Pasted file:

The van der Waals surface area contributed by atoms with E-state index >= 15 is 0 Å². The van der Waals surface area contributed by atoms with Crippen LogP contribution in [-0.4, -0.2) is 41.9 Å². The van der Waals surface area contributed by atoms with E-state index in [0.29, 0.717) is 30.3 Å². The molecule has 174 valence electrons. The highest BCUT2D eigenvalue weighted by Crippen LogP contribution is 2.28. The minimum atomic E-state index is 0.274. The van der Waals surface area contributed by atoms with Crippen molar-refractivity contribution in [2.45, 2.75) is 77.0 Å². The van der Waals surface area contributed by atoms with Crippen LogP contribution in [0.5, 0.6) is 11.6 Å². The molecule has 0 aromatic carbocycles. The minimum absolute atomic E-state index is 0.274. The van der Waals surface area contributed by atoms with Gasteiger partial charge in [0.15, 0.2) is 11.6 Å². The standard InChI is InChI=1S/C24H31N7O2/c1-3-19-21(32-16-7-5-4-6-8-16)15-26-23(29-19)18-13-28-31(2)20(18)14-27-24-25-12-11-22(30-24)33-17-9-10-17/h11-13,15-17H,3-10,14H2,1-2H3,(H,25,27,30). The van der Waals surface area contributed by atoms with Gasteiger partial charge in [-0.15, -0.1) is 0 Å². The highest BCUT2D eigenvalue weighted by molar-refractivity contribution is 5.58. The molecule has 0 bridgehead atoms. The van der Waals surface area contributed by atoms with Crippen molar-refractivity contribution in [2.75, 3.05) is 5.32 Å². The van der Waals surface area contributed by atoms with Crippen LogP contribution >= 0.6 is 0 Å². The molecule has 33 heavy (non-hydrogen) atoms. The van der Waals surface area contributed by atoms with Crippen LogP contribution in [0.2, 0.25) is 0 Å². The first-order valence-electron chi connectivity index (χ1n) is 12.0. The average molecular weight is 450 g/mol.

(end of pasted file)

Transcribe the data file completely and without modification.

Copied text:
The van der Waals surface area contributed by atoms with E-state index >= 15 is 0 Å². The van der Waals surface area contributed by atoms with Crippen LogP contribution in [-0.4, -0.2) is 41.9 Å². The van der Waals surface area contributed by atoms with E-state index in [0.29, 0.717) is 30.3 Å². The molecule has 174 valence electrons. The highest BCUT2D eigenvalue weighted by Crippen LogP contribution is 2.28. The minimum atomic E-state index is 0.274. The van der Waals surface area contributed by atoms with Crippen molar-refractivity contribution in [2.45, 2.75) is 77.0 Å². The van der Waals surface area contributed by atoms with Crippen LogP contribution in [0.5, 0.6) is 11.6 Å². The molecule has 0 aromatic carbocycles. The minimum absolute atomic E-state index is 0.274. The van der Waals surface area contributed by atoms with Gasteiger partial charge in [0.15, 0.2) is 11.6 Å². The standard InChI is InChI=1S/C24H31N7O2/c1-3-19-21(32-16-7-5-4-6-8-16)15-26-23(29-19)18-13-28-31(2)20(18)14-27-24-25-12-11-22(30-24)33-17-9-10-17/h11-13,15-17H,3-10,14H2,1-2H3,(H,25,27,30). The van der Waals surface area contributed by atoms with Gasteiger partial charge in [-0.15, -0.1) is 0 Å². The highest BCUT2D eigenvalue weighted by molar-refractivity contribution is 5.58. The molecule has 0 bridgehead atoms. The van der Waals surface area contributed by atoms with Crippen molar-refractivity contribution in [2.75, 3.05) is 5.32 Å². The van der Waals surface area contributed by atoms with Crippen LogP contribution >= 0.6 is 0 Å². The molecule has 33 heavy (non-hydrogen) atoms. The van der Waals surface area contributed by atoms with Crippen LogP contribution in [0.2, 0.25) is 0 Å². The first-order valence-electron chi connectivity index (χ1n) is 12.0. The average molecular weight is 450 g/mol.